Oakland Man Builds "Baddest Bikes in the World" for Kids | NBC Bay Area
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Oakland Man Builds "Baddest Bikes in the World" for Kids

He may not have a permanent home, but one Bay Area man is still giving back, by building bikes for kids. Joe Rosato Jr. reports. (Published Friday, June 12, 2015)

A West Oakland man, who worked as a bus and truck driver for more than 20 years, now spends his days building double-decker bikes from donated parts, some of them for neighborhood kids who have earned top marks in school.

Paul Brown, 59, who goes by the name Tall Paul, beamed as he throttled a tall orange bike — its pedals, rims and even chain pimped-out in gold.

“Man that’s my favorite color… gold,” Brown said. “I love gold, I don’t know why. I used to have some gold teeth.”

Brown’s voice boomed as he recalled his first bike. His mother had saved for a year to buy bikes for Brown and his three brothers for Christmas. Christmas morning, Brown hauled his down to the basement and took it clean apart. He got a whooping.

Six decades later, Brown is still taking bikes apart —  fashioning strange and funky new models from their parts.

“I just love bikes, Brown said. “Just working on them — being creative with them.”

There was a time in his life when Brown did the regular old job thing. He drove a Greyhound bus and then big rigs over two decades. Finally one day on his way home from New York, he decided he’d had enough. His bikes were calling. Now he lives in an archaic RV, eeks out his living by recycling — and builds his bicycles. People donate items for him to recycle, which he hauls to nearby salvage yards. The theme of his current existence harkens back to a dream he harbored as a kid growing-up, not far from where his RV is now parked.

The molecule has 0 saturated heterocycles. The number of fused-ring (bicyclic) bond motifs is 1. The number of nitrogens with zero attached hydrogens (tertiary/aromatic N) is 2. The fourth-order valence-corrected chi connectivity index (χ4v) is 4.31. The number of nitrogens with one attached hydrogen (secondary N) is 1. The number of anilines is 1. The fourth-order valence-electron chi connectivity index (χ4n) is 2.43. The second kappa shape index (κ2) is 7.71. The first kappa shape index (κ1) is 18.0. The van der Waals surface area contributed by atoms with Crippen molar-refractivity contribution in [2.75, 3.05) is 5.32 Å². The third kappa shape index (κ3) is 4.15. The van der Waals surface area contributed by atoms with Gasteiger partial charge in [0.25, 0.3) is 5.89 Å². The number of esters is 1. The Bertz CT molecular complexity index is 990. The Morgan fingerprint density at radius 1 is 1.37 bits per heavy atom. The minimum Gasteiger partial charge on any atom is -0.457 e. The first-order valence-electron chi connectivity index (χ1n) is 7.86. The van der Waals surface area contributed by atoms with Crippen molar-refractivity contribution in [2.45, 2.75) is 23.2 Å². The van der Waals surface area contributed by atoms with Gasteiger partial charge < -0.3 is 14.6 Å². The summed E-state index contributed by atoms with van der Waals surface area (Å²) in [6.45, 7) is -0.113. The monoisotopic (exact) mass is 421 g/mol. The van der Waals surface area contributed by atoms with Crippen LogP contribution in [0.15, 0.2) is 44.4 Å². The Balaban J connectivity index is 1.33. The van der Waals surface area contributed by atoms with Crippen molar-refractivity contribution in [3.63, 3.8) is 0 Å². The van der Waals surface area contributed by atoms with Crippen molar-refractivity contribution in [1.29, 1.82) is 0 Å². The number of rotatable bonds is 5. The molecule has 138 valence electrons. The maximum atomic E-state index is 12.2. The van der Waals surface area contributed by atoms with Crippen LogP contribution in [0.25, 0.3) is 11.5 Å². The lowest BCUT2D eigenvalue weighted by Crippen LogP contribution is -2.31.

“I always said to myself I want to have the baddest bike in the world,” Brown laughed.

Brown built bikes for his own satisfaction. A chopper bike with forks extended like the tusks of a walrus was for trick-riding. He started building the double-stack bikes after spotting a guy riding through the neighborhood on one. He’s even built a bike for the president, although he has yet to claim it.

“I made that bike for President Obama,” Brown said pointing to a double stack blue bike. “I want to see the president ride that bike.”

But Brown is just as excited to see neighborhood kids ride his bikes, or at least bikes he’s tweaked with his personal pimped-out style. Recently he gave a pair of his bikes away to a couple neighborhood kids who displayed report cards boasting three A’s apiece. It set off a gold-colored spark in Brown’s head. He decided to launch his own one-man program to try and inspire other kids

“Any little kid — boy or girl, black, white, Spanish, Chinese,” Brown said, “If the kid got more than three A’s on their report card I’ll pimp their bike for free.”

Brown said he’s hoping to deliver some of his bikes to nearby schools — possibly even making an inspirational pitch to the kids during an assembly. He said he’s trying to build the perfect bike for the occasion, where the school could raffle it off to dutiful students.

“The excitement on the kids’ face when I pimp their bikes out… wow,” Brown said, his voice choking up.

Neighbors and workers around the industrial West Oakland neighborhood all know Tall Paul’s bikes. They drop off loads of steel to recycle. Sometimes they bring him food. People often stop to photograph the bikes or to ask Paul how he gets off and on the tall bikes without breaking his neck. He shows his secret feature — a golden peg which he uses to climb on and off. They’ve witnessed the irony of a man with little, building things for others.

“Some families might not have the money to buy a new bike,” said neighbor Paul Victor. “But who needs a new bike when Paul can pimp-out a bike and make it better than a new bike. It’s custom, one of a kind.”

Although Brown scrapes by, he doesn’t lament his situation in the life. He’s doing what he’s always dreamed of — the bar he set for himself decades back — building the baddest bikes in the world.

“You would think I don’t have too much,” Brown said, leaning on his tall bike. “But man, I got everything I need. I got happiness. I got that.”

More information is available on Tall Paul's Facebook page.

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